When COVID-19 was declared a pandemic in March 2020, April Brown and Sarah Sklash were elbow-deep in their renovation of a rundown 1970s motel. Facing strict time constraints, a dwindling budget and an ominous uncertainty brought on by the pandemic, the Canadian entrepreneurs had a turbulent journey ahead of them — and it was all filmed for a Netflix original show, Motel Makeover.
The six-episode docuseries takes viewers alongside Brown and Sklash’s process of gutting, renovating and launching The June Motel in Sauble Beach, Ontario during the thick of the pandemic. Luckily, the best-friends-turned-business-partners don’t shy away from a challenge. In 2016, they both quit their desk jobs in Toronto to follow their entrepreneurial aspirations and open their first motel property, The June Motel in Prince Edward County. But for their second motel renovation, things were more complicated, to say the least.
The Sauble Beach motel property was Brown and Sklash’s biggest undertaking yet, consisting of 24 guest rooms, a swimming pool, a restaurant, a gift shop and a lounge. Reimagining the outdated property involved numerous revised paint coats, debates over vintage decor items, and self-posed questions like, “Is this charming or hideous?”
From animated discussions about their love for rosé to teaching their small-town contractor, Rick, what a mirror selfie is, the pair bring a lovable charm to the project — despite its never-ending curveballs.
“There were a lot of firsts that we had to tackle on this project alone, and that would have been a challenge in itself. But then you layer on a camera crew following you around every day, and then you layer on a global pandemic,” says Brown. The motel rooms had already been completely gutted when the pandemic hit, so the only option the pair had was to continue with the project, despite having lost money and time.
“[During] that whole period of lockdown, there were almost daily conversations of, ‘What are our options? How are we going to move forward? Do we have money? Are we going to run out of money?’” recalls Brown. “And that was like, the scariest moment probably of our lives — definitely of our career.”
When the first lockdown hit, while the rest of the world was largely stuck at home, Sklash, Brown and the renovation’s project manager Courtney Mann were stuck at work — living together in the apartment above the motel’s restaurant. The business partners leveraged their homes and their first motel for this project, but the pandemic forced them to halt construction for months. “There were some really scary moments,” says Sklash. She recalls thinking, “It’s possible we could lose the business. We could lose our homes. Who knows?”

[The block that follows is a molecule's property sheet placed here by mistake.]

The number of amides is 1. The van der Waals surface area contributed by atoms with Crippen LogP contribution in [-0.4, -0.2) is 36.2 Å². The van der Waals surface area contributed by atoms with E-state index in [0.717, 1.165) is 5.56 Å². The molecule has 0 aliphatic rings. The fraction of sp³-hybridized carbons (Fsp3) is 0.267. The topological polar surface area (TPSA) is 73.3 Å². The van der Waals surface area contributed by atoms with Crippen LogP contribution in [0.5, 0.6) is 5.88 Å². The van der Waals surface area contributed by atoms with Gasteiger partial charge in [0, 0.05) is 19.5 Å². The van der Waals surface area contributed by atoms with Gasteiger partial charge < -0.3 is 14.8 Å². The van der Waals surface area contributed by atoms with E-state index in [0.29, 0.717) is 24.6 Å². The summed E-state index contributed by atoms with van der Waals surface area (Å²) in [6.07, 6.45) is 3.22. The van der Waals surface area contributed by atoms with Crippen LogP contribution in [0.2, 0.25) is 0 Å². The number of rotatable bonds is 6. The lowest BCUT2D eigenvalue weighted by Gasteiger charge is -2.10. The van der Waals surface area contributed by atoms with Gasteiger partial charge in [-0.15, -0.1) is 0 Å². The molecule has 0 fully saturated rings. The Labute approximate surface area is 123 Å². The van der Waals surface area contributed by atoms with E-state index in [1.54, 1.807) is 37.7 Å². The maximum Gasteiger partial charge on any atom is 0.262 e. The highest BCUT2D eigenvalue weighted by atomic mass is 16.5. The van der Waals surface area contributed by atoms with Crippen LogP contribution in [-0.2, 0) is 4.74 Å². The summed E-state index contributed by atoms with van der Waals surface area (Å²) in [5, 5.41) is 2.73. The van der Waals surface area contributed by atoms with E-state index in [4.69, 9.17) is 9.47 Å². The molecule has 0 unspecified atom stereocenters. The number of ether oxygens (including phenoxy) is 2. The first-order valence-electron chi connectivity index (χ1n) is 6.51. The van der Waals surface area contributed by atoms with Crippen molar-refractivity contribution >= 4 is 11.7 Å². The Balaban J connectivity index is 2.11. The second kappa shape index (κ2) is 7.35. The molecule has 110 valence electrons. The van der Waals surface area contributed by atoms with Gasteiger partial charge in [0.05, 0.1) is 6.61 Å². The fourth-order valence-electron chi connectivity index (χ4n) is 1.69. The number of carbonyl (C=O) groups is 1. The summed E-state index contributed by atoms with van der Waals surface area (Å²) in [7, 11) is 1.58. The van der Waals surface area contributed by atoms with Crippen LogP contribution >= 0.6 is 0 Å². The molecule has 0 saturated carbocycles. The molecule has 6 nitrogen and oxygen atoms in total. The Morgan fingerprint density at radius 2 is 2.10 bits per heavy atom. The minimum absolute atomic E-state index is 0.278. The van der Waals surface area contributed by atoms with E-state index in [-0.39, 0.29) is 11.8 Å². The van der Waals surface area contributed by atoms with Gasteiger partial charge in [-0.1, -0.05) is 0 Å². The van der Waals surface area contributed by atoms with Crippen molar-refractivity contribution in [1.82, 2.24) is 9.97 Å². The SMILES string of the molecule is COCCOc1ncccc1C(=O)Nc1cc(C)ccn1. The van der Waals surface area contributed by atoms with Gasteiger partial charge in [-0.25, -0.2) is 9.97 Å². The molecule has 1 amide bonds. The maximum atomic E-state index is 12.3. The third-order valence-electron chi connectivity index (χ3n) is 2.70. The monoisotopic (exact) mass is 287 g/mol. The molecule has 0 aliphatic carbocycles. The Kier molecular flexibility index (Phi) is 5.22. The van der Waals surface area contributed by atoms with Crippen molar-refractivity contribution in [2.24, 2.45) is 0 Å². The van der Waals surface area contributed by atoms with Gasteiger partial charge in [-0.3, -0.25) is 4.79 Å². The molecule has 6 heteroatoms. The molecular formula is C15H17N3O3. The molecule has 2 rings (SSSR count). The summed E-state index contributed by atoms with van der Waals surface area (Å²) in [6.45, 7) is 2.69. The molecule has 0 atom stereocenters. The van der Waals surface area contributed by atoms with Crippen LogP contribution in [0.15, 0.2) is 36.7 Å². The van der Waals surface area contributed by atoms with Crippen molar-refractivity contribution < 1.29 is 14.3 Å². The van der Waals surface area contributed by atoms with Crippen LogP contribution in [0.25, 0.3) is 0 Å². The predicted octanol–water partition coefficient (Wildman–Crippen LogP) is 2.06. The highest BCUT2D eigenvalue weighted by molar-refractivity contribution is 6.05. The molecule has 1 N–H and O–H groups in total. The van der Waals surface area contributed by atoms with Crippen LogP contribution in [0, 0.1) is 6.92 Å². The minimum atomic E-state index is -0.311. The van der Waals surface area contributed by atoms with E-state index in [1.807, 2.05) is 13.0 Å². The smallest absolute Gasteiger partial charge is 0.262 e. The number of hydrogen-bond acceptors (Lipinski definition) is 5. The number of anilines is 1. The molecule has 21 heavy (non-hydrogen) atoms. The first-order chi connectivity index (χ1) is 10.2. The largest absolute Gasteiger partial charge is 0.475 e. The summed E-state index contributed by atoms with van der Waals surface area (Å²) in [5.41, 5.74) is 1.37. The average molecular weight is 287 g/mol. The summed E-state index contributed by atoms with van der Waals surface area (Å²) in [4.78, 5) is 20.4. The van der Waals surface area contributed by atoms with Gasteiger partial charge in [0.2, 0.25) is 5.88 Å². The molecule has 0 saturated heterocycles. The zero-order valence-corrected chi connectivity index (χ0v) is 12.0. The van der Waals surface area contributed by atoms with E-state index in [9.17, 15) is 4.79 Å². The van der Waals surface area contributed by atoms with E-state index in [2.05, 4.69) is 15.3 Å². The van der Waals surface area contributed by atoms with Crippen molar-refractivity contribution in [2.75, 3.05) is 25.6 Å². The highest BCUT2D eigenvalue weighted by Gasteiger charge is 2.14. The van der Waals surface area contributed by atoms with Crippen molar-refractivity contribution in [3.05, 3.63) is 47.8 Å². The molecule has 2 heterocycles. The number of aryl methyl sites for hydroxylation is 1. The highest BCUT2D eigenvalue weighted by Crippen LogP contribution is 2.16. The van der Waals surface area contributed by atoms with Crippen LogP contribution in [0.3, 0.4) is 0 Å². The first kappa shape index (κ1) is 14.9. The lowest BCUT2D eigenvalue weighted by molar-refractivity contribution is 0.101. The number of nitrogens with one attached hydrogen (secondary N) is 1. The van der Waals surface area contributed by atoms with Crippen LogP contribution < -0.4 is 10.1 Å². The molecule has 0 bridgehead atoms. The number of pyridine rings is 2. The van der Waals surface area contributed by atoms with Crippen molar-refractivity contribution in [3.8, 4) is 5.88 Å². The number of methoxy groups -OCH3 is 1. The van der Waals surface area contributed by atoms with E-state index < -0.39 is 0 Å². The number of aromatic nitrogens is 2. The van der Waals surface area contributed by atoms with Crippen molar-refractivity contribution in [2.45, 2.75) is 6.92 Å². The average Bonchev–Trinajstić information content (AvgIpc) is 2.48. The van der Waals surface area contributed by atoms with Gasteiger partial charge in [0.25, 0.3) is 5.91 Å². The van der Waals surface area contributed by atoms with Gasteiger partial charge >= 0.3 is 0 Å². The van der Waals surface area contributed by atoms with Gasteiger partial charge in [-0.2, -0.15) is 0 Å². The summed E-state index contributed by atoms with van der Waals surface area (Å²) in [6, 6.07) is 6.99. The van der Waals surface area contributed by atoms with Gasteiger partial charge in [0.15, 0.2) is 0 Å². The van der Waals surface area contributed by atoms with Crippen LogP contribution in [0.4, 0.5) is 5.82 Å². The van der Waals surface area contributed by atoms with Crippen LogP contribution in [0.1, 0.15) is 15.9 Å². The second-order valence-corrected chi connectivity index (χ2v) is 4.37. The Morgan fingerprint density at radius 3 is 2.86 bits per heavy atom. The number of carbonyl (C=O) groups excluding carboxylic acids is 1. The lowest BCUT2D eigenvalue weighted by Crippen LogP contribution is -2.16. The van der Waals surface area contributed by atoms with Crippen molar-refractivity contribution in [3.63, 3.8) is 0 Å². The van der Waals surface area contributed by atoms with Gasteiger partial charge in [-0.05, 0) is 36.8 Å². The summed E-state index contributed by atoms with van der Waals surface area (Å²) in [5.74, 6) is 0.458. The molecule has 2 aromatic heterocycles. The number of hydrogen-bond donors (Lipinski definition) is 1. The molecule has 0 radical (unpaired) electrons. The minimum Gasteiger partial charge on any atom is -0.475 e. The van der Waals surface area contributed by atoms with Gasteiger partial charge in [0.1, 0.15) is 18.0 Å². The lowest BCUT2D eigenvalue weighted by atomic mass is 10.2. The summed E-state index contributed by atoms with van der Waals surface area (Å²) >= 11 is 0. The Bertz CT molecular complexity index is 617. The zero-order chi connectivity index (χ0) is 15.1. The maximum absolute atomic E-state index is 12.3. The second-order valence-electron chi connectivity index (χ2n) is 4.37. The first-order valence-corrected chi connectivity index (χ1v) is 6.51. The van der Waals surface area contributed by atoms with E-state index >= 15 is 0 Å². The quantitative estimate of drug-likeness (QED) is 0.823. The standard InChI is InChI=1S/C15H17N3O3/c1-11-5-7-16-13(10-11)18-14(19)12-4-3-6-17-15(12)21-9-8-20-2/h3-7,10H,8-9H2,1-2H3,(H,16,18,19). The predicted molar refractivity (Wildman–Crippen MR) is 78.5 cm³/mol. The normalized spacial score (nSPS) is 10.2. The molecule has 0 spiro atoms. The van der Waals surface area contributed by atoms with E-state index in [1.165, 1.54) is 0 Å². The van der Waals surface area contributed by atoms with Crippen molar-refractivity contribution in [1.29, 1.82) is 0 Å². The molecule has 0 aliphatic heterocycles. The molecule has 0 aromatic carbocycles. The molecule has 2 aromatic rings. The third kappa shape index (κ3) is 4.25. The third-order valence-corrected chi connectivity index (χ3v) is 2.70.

Despite the stress, they managed to create some fond memories during that time, one of which was watching Schitt’s Creek — a comedy about a once-wealthy family who loses their fortune and is forced to move into a small, run-down motel. Sound familiar? “It was just this very relatable experience,” says Brown. After months of delay, they were able to realize their vision for The June Motel’s Sauble Beach location and finish the renovation.
Motels aren’t the first thing that comes to mind when you think of a glam getaway, but Brown and Sklash see them as blank slates. The June Motel has a retro, throwback feel, and these characteristics are often found in motels to begin with. Plus, they’re budget-friendly.
“We were young entrepreneurs and really the only thing we could afford was not that beautiful beach resort, but it was the dingy roadside motel,” Sklash says about the decision to buy their first fixer upper in Prince Edward County. “That’s really why we got started, but [we] have just been charmed by them ever since.”
Now that renovations are complete, The June Motel radiates a beach-y vibe, punctuated by pops of colour like neon signs and statement wallpaper. The space was designed by Brown and Sklash with the goal of creating Instagram-worthy moments.
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“We really are constantly taking our phones out and taking photos of it as we go through this design process, because we want to see how the colours show up on camera,” says Brown. With over 82,000 Instagram followers at the time of publication, The June Motel has become an aesthetically pleasing oasis for travellers and influencers alike.
Brown and Sklash are ready to do it again. The pair are building a “motel empire” one eventful renovation at a time. In fact, they’re already planning to start searching for their next motel in fall 2021. “We don’t know where it’s going to be,” says Sklash. “We’re going to be looking for that diamond in the rough property.”
Motel Makeover premieres on Netflix on August 25.
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